As We Enter the Long Stretch, People are Reacting to the Pandemic Differently
First Reactions, Then the Long Stretch
I am not a social scientist. Still, I find one of the most interesting things about this pandemic is how we as individuals are reacting to it. How we react as communities and as a country is a very different conversation. For now, let’s think about individuals. There are some fascinating differences to observe and to reflect upon.
The First Stage
When this thing first hit, most of us went through some quick rounds of doubt, disbelief, and/or fearful panic. I recall my own reactions. I remembered that many prominent voices had been warning that such a thing could happen at any time. So I tuned in quite early. I had some early hope that a lot of thought had been given to this over the years. Hopefully, we could be ready.
Then, I remembered who was running our national government. I got really, really worried. The nature of a pandemic is that critical decisions have to be made early. Actions have to execute with a vengeance.
Trump started saying in the first weeks that “we have it under control” and “it will disappear like magic.” I got a little panicky. This was going to go very badly, for all the wrong reasons. I must admit, it has been, and still is, worse than I envisioned
The Second Stage
It became obvious (well, at least to some of us) that we needed to lock down and self-isolate thoroughly. We needed to do so for an unknown but pretty long period of time. There was a lot we did not know about the virus and protective materials were almost nonexistent. Time to lock the door and hunker down.
I gather that a lot of people were OK with that for a while. A ton of long forgotten and overdue personal and home products got done. Enough dresser drawers and closets were cleaned out to fill the Grand Canyon.
Outfits like Goodwill were overrun with donations. City trash collection departments pleaded with people to ease up. A zillion boxes of old photos got sorted and put into albums. And so on. I bet you have some stories in this category. This period ran for most people for about two months or so.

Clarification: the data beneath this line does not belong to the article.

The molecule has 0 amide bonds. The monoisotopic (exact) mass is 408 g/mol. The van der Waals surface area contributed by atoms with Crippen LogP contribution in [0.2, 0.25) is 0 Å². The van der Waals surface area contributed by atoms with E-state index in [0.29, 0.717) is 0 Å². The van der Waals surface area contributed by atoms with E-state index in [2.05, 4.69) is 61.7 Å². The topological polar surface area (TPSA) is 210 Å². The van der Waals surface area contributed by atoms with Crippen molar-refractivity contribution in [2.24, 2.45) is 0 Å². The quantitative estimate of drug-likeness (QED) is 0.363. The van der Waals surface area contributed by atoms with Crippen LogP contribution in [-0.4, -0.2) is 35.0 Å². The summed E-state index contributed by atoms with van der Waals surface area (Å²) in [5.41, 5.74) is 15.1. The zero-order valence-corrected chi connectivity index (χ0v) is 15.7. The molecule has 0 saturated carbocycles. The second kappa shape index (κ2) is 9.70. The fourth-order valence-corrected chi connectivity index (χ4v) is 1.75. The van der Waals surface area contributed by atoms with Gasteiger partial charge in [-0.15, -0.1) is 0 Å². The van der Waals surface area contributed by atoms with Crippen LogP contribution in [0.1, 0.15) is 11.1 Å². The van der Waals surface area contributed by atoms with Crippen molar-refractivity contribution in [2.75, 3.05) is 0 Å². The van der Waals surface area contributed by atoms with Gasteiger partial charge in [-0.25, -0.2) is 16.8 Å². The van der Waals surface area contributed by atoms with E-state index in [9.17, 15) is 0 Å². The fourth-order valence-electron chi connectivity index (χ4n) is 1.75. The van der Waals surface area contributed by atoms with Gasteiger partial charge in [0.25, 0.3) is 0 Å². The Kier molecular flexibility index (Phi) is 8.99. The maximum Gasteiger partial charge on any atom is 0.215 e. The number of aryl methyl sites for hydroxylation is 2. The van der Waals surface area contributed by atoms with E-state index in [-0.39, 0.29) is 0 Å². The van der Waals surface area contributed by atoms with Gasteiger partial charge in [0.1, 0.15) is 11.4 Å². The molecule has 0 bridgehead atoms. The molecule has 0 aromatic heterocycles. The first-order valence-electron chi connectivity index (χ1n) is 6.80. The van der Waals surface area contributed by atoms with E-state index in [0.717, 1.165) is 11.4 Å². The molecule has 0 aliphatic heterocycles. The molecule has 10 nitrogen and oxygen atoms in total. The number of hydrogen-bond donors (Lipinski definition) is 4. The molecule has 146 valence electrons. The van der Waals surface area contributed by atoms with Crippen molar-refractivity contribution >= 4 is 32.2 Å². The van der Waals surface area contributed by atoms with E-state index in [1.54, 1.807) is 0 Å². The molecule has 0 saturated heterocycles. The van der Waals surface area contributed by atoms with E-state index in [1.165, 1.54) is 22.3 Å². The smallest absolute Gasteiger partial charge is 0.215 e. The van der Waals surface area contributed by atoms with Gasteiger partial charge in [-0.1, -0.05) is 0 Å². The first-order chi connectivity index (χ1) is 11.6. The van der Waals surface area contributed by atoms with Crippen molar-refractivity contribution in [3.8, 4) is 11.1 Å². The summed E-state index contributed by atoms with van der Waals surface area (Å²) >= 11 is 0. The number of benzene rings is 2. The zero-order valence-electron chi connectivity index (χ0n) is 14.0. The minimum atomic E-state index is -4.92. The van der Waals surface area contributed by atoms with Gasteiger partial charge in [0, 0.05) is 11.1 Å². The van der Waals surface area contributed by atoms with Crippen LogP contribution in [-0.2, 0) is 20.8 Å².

As we moved into late Spring and Summer, longer term effects set in. Home and remote schooling were here to stay for a while. Those who could work from home mostly did, and many still do. Zoom became a part of the national lexicon in the way Coke and Xerox did in earlier times.
Some started to resist it all in some most unhelpful ways. They railed against face masks. They insisted on gathering in bars and at parties, claiming “normalcy” as their right. Lately, a bunch of them assembled on the White House lawn, packed in and maskless. They were miserable, angry – and infectious. The nation is paying the price for their lack of self-discipline and sense of community. But that gets us off on a tangent of collective response. Let’s go back to our individual responses.
Two Paths Forward, Both Born in Our Internal Make Up
There is still isolation going on. For those most vulnerable for any number of reasons, quite a bit of isolation. It is fascinating to see how people are reacting at this point. Not to oversimplify, as we all have mixed feelings along the way, but most of the people I know now fall into one camp or the other.
Camp I is a pretty miserable group. They are, as some have said to me (from a safe distance) natural huggers and back slappers. These people naturally congregate. They enjoy small talk about almost anything and thrive on the feedback and energy of others. These folks are feeling cut off and isolated.
Camp II is purring right along. These are people I have heard say things like the following. “I have always been a forest ranger at heart – long periods alone are fine.” “I don’t need other people to entertain me.” “I am really enjoying the extended periods of quite reflection and solitude.” “I have a whole world open to me via the internet. Now I have an opportunity to explore like never before.”
What About After All This?
I can understand the feelings of both groups. Group I is probably more outgoing. Group II more likely to be introverts. But I would not make too much of that categorization. Going through this experience for this long is a different thing. Most people probably would have known, if asked, which group they mostly resided in, but not always.
What is really interesting to think about is how this will change us internally. All of this will be put back into some form of normal, eventually. Hopefully not too far into next year. At that time, what will each of us carry forward in our experience and in our self examination?
What will we want to retain from this period? What will change in terms of how we interact with the world compared to our pre-pandemic lives? We have changed more than we might realize. This is going to be fascinating to watch, and to live through.
Stay well, everyone. And think a bit about how you want to reenter the world
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